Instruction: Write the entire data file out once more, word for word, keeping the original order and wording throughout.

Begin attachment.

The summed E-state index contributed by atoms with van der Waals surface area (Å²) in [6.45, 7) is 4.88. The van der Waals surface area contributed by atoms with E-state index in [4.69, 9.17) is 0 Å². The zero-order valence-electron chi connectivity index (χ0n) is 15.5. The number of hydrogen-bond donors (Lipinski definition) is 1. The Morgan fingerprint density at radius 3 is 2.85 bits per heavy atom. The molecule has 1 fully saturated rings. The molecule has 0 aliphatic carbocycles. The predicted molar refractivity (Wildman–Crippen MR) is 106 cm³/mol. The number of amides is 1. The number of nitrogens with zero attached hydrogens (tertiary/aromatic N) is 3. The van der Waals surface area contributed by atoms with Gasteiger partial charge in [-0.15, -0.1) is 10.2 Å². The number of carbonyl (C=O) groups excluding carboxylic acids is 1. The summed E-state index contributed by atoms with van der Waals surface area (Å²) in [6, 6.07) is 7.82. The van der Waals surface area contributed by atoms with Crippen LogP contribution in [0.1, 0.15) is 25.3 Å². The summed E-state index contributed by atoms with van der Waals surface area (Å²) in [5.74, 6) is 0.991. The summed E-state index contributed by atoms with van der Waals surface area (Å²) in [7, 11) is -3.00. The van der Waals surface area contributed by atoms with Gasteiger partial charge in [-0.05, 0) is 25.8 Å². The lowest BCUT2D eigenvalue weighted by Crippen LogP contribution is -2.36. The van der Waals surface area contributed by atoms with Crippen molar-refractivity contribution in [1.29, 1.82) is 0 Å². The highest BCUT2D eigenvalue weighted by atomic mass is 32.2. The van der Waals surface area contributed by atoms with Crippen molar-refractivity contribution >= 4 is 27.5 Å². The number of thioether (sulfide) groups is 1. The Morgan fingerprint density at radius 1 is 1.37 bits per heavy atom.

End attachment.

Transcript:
The summed E-state index contributed by atoms with van der Waals surface area (Å²) in [6.45, 7) is 4.88. The van der Waals surface area contributed by atoms with E-state index in [4.69, 9.17) is 0 Å². The zero-order valence-electron chi connectivity index (χ0n) is 15.5. The number of hydrogen-bond donors (Lipinski definition) is 1. The Morgan fingerprint density at radius 3 is 2.85 bits per heavy atom. The molecule has 1 fully saturated rings. The molecule has 0 aliphatic carbocycles. The predicted molar refractivity (Wildman–Crippen MR) is 106 cm³/mol. The number of amides is 1. The number of nitrogens with zero attached hydrogens (tertiary/aromatic N) is 3. The van der Waals surface area contributed by atoms with Gasteiger partial charge in [-0.15, -0.1) is 10.2 Å². The number of carbonyl (C=O) groups excluding carboxylic acids is 1. The summed E-state index contributed by atoms with van der Waals surface area (Å²) in [6, 6.07) is 7.82. The van der Waals surface area contributed by atoms with Crippen LogP contribution in [0.1, 0.15) is 25.3 Å². The summed E-state index contributed by atoms with van der Waals surface area (Å²) in [5.74, 6) is 0.991. The summed E-state index contributed by atoms with van der Waals surface area (Å²) in [7, 11) is -3.00. The van der Waals surface area contributed by atoms with Gasteiger partial charge in [-0.05, 0) is 25.8 Å². The lowest BCUT2D eigenvalue weighted by Crippen LogP contribution is -2.36. The van der Waals surface area contributed by atoms with Crippen molar-refractivity contribution in [1.29, 1.82) is 0 Å². The highest BCUT2D eigenvalue weighted by atomic mass is 32.2. The van der Waals surface area contributed by atoms with Crippen molar-refractivity contribution >= 4 is 27.5 Å². The number of thioether (sulfide) groups is 1. The Morgan fingerprint density at radius 1 is 1.37 bits per heavy atom.